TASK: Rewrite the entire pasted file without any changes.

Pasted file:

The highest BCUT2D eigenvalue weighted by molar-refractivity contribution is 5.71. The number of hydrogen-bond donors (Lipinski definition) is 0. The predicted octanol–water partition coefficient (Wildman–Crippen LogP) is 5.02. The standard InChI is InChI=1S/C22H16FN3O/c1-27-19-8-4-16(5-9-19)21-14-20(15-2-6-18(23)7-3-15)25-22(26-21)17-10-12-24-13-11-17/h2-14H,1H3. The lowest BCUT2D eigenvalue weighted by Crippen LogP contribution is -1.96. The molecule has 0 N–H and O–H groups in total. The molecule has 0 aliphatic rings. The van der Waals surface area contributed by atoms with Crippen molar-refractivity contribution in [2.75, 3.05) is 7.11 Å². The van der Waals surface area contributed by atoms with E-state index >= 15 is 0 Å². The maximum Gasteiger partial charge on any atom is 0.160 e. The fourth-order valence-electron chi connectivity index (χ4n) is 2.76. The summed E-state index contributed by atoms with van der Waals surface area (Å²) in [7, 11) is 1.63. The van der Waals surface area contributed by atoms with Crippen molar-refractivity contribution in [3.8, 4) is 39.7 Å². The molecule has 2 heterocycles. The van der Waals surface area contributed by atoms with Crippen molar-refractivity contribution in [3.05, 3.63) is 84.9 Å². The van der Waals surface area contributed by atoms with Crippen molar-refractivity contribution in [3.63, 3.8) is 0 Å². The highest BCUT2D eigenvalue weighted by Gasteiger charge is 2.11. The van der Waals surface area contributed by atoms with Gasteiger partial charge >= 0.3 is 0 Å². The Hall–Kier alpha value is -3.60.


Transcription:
The highest BCUT2D eigenvalue weighted by molar-refractivity contribution is 5.71. The number of hydrogen-bond donors (Lipinski definition) is 0. The predicted octanol–water partition coefficient (Wildman–Crippen LogP) is 5.02. The standard InChI is InChI=1S/C22H16FN3O/c1-27-19-8-4-16(5-9-19)21-14-20(15-2-6-18(23)7-3-15)25-22(26-21)17-10-12-24-13-11-17/h2-14H,1H3. The lowest BCUT2D eigenvalue weighted by Crippen LogP contribution is -1.96. The molecule has 0 N–H and O–H groups in total. The molecule has 0 aliphatic rings. The van der Waals surface area contributed by atoms with Crippen molar-refractivity contribution in [2.75, 3.05) is 7.11 Å². The van der Waals surface area contributed by atoms with E-state index >= 15 is 0 Å². The maximum Gasteiger partial charge on any atom is 0.160 e. The fourth-order valence-electron chi connectivity index (χ4n) is 2.76. The summed E-state index contributed by atoms with van der Waals surface area (Å²) in [7, 11) is 1.63. The van der Waals surface area contributed by atoms with Crippen molar-refractivity contribution in [3.8, 4) is 39.7 Å². The molecule has 2 heterocycles. The van der Waals surface area contributed by atoms with Crippen molar-refractivity contribution in [3.05, 3.63) is 84.9 Å². The van der Waals surface area contributed by atoms with Crippen molar-refractivity contribution in [3.63, 3.8) is 0 Å². The highest BCUT2D eigenvalue weighted by Gasteiger charge is 2.11. The van der Waals surface area contributed by atoms with Gasteiger partial charge >= 0.3 is 0 Å². The Hall–Kier alpha value is -3.60.